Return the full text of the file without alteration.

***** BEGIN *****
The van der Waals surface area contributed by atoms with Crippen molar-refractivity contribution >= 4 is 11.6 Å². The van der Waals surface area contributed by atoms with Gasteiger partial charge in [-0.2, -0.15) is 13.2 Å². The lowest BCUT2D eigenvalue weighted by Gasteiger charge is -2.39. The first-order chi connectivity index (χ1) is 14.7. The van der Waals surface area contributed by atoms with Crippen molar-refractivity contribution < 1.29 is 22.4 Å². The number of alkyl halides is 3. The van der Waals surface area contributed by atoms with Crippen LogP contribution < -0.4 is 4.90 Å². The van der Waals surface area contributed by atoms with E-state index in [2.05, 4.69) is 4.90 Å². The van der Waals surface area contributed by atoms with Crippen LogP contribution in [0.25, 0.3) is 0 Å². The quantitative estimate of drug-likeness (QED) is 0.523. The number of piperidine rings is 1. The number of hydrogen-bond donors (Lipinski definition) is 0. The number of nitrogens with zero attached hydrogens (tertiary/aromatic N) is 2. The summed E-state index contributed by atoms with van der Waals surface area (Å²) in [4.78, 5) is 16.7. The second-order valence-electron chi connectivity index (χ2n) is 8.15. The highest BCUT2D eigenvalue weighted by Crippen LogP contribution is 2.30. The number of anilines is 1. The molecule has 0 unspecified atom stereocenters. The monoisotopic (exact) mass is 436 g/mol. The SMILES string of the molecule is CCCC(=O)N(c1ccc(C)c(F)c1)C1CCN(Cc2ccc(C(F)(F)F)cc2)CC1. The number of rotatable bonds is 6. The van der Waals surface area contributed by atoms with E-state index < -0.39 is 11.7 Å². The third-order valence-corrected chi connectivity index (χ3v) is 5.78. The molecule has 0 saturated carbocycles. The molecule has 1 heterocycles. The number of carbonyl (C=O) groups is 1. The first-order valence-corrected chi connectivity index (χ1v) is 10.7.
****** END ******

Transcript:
The van der Waals surface area contributed by atoms with Crippen molar-refractivity contribution >= 4 is 11.6 Å². The van der Waals surface area contributed by atoms with Gasteiger partial charge in [-0.2, -0.15) is 13.2 Å². The lowest BCUT2D eigenvalue weighted by Gasteiger charge is -2.39. The first-order chi connectivity index (χ1) is 14.7. The van der Waals surface area contributed by atoms with Crippen molar-refractivity contribution < 1.29 is 22.4 Å². The number of alkyl halides is 3. The van der Waals surface area contributed by atoms with Crippen LogP contribution < -0.4 is 4.90 Å². The van der Waals surface area contributed by atoms with E-state index in [2.05, 4.69) is 4.90 Å². The van der Waals surface area contributed by atoms with Crippen LogP contribution in [0.25, 0.3) is 0 Å². The quantitative estimate of drug-likeness (QED) is 0.523. The number of piperidine rings is 1. The number of hydrogen-bond donors (Lipinski definition) is 0. The number of nitrogens with zero attached hydrogens (tertiary/aromatic N) is 2. The summed E-state index contributed by atoms with van der Waals surface area (Å²) in [4.78, 5) is 16.7. The second-order valence-electron chi connectivity index (χ2n) is 8.15. The highest BCUT2D eigenvalue weighted by Crippen LogP contribution is 2.30. The number of anilines is 1. The molecule has 0 unspecified atom stereocenters. The monoisotopic (exact) mass is 436 g/mol. The SMILES string of the molecule is CCCC(=O)N(c1ccc(C)c(F)c1)C1CCN(Cc2ccc(C(F)(F)F)cc2)CC1. The number of rotatable bonds is 6. The van der Waals surface area contributed by atoms with E-state index < -0.39 is 11.7 Å². The third-order valence-corrected chi connectivity index (χ3v) is 5.78. The molecule has 0 saturated carbocycles. The molecule has 1 heterocycles. The number of carbonyl (C=O) groups is 1. The first-order valence-corrected chi connectivity index (χ1v) is 10.7.